New research finds strong gender differences in autism

Posted 1 year ago by David McManus
Image caption: Research suggests that boys are, on average, four times more likely to have autism than girls. (Source: Shutterstock)
Image caption: Research suggests that boys are, on average, four times more likely to have autism than girls. (Source: Shutterstock)

New research reveals that under-detection of ASD in girls may be partly driven by differences in how symptoms appear across genders. In addition, clinicians may have a limited idea of how people express ASD symptoms, based on male detection models.

Key points:

  • Girls with autism spectrum disorders (ASD) tend to be diagnosed later than boys, largely because they can present with different characteristics than those classically related to ASD.
  • However, this may hide the true incidence of autism in girls and women, with some estimates ranging from 7:1 to as low as 2:1 (that is, two boys for every girl with autism). This means that they may not receive the support they need.
  • Autism in girls may lead to: a tendency to impersonate others in social situations to blend in, melting down in private, strong sensory feelings relating to sound and touch.

“Tools currently being used to measure ASD (Autism Spectrum Disorder) traits are based on research based on male participants, meaning that they are not sensitive to how girls present,” says lead researcher Dr Joanna Tsirgiotis, from the College of Education, Psychology and Social Work at Flinders University.

“We need to better understand the unique challenges of girls so that we can improve our diagnostic assessment processes, ensuring they are appropriate for them.”

Dr Tsirgiotis says the research highlights that women with ASD may have less obscure niche interests and fewer repetitive behaviours, and are often highly socially motivated and eager for friendships, unlike what is often assumed about children with autism. Essentially, they’re less introverted, which is a strong indicator for ASD in males, particularly for spectrum disorders such as Asperger’s syndrome.

“This is important because without a diagnosis, they likely will not receive the support that they may need,” says Dr Tsirgiotis.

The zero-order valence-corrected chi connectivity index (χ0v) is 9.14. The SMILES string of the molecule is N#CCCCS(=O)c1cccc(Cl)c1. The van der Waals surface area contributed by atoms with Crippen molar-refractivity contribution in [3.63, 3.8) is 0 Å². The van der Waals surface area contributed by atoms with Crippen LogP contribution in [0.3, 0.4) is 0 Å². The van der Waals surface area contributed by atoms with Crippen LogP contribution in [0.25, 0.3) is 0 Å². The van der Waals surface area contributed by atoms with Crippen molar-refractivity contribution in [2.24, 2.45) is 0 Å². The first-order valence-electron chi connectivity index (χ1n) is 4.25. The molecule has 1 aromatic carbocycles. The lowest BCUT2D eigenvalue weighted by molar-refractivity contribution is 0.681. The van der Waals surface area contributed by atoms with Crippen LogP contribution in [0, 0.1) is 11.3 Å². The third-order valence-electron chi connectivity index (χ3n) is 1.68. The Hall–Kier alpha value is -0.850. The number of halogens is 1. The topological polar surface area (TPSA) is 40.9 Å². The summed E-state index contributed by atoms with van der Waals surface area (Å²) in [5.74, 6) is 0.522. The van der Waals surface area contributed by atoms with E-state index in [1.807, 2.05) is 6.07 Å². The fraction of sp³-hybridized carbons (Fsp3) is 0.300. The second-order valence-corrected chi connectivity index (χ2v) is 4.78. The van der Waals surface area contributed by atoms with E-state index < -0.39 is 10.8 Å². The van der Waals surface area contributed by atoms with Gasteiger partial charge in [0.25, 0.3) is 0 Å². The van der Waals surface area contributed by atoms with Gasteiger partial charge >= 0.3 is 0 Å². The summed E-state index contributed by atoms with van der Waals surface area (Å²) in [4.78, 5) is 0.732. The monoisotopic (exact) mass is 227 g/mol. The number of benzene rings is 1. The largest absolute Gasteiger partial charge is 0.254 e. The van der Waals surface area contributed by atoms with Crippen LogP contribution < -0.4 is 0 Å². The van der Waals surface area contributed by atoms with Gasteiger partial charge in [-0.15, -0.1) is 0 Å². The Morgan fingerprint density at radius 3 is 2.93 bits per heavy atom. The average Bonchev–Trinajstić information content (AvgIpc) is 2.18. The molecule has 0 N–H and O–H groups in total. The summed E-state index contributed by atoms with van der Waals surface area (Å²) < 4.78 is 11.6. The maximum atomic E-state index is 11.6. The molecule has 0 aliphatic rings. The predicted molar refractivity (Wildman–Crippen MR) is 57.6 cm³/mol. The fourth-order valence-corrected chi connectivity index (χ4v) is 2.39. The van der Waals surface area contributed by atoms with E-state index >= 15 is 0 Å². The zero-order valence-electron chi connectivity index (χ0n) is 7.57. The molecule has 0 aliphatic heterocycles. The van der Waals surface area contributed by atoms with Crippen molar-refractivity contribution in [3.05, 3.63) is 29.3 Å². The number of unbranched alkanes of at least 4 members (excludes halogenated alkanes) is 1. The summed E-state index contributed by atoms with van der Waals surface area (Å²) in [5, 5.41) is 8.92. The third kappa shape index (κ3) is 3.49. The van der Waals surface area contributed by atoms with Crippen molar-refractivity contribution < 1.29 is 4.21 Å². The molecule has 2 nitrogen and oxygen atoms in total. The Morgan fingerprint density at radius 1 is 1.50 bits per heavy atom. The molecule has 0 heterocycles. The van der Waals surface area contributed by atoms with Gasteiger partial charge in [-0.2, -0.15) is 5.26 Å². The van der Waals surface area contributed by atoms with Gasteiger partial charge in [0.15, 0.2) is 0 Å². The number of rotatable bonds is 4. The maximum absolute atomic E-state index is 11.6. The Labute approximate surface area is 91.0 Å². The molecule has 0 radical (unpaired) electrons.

Researchers analysed profiles of 777 children using two commonly used diagnostic tools measuring ASD traits. This provided insight into how ASD presentations may differ between diagnosed male and female children.

They found that differences between boys and girls identified in this study, both in symptom type and severity, may be less noticeable in girls to referrers, such as parents and teachers, and clinicians tasked with assessment.

“Girls tend to engage in less obviously neurodivergent behaviour and this can add murkiness to the diagnostic picture. If we don’t have a clear idea of ASD in girls, their characteristics can be misinterpreted as anxiety, quirkiness or even as ‘normal’ behaviour,” says Dr Tsirgiotis.

In another study, the Flinders University researchers looked at clinical judgement and decision making, finding that diagnosticians may be much less confident in autism assessment for girls – and they interpret ASD behaviours differently depending on the child’s sex.

“Diagnosticians find it harder to assess girls because their difficulties are often more subtle in social environments, and they lack trust in our current assessment tools and criteria which are less than ideal in reflecting girls’ experience of ASD,” says Dr Tsirgiotis.

The researchers suggest that timely ASD diagnosis requires greater understanding of the unique challenges faced by autistic girls, and that assessing practitioners are aware of more subtle or alternate expressions of neurodiversity, adapting their assessment to what we are learning about autism in girls.

“In these studies, we identified several areas in which females may be more likely to present as typically developing, which may further compound under-detection and mean that the broader constellation of ASD difficulties is overlooked,” says Flinders University’s Professor Robyn Young, a co-author of the research.

“It is therefore critical that diagnosticians, referring clinicians and teachers are educated in these differences so that females’ ASD may be detected in a timely manner.”

The Disability Support Guide to the role gender plays in ASD symptoms and diagnoses expands upon some of the established things to look for in assessment and managing autism.